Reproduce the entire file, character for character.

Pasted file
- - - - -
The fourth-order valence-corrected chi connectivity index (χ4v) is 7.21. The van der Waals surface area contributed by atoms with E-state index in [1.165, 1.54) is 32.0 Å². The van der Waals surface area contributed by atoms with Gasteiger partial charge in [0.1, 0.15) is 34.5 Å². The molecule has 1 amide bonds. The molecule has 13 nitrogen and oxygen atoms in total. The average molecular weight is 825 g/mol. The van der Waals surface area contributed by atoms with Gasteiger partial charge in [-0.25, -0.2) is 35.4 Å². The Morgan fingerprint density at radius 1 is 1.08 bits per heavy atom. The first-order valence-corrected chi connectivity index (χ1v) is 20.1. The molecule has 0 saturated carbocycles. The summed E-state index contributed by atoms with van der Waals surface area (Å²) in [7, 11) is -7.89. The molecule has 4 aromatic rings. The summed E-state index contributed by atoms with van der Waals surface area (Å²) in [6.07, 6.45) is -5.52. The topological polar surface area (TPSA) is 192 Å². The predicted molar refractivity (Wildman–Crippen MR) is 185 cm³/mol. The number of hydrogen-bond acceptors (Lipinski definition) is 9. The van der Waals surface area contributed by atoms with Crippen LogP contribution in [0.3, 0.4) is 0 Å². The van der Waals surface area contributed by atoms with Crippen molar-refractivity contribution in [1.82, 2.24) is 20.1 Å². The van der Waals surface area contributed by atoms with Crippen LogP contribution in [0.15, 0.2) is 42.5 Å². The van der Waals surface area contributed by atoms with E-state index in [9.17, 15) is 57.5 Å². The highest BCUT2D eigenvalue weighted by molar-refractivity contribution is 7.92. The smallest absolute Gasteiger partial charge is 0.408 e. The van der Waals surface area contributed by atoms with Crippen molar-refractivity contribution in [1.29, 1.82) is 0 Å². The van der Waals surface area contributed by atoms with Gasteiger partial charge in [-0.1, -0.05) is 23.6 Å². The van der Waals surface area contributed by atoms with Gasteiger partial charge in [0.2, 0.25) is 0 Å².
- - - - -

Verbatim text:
The fourth-order valence-corrected chi connectivity index (χ4v) is 7.21. The van der Waals surface area contributed by atoms with E-state index in [1.165, 1.54) is 32.0 Å². The van der Waals surface area contributed by atoms with Gasteiger partial charge in [0.1, 0.15) is 34.5 Å². The molecule has 1 amide bonds. The molecule has 13 nitrogen and oxygen atoms in total. The average molecular weight is 825 g/mol. The van der Waals surface area contributed by atoms with Gasteiger partial charge in [-0.25, -0.2) is 35.4 Å². The Morgan fingerprint density at radius 1 is 1.08 bits per heavy atom. The first-order valence-corrected chi connectivity index (χ1v) is 20.1. The molecule has 0 saturated carbocycles. The summed E-state index contributed by atoms with van der Waals surface area (Å²) in [7, 11) is -7.89. The molecule has 4 aromatic rings. The summed E-state index contributed by atoms with van der Waals surface area (Å²) in [6.07, 6.45) is -5.52. The topological polar surface area (TPSA) is 192 Å². The predicted molar refractivity (Wildman–Crippen MR) is 185 cm³/mol. The number of hydrogen-bond acceptors (Lipinski definition) is 9. The van der Waals surface area contributed by atoms with Crippen LogP contribution in [0.3, 0.4) is 0 Å². The van der Waals surface area contributed by atoms with Crippen molar-refractivity contribution in [1.82, 2.24) is 20.1 Å². The van der Waals surface area contributed by atoms with Crippen LogP contribution in [0.15, 0.2) is 42.5 Å². The van der Waals surface area contributed by atoms with E-state index in [9.17, 15) is 57.5 Å². The highest BCUT2D eigenvalue weighted by molar-refractivity contribution is 7.92. The smallest absolute Gasteiger partial charge is 0.408 e. The van der Waals surface area contributed by atoms with Crippen molar-refractivity contribution in [1.29, 1.82) is 0 Å². The van der Waals surface area contributed by atoms with Gasteiger partial charge in [-0.1, -0.05) is 23.6 Å². The van der Waals surface area contributed by atoms with Gasteiger partial charge in [0.2, 0.25) is 0 Å².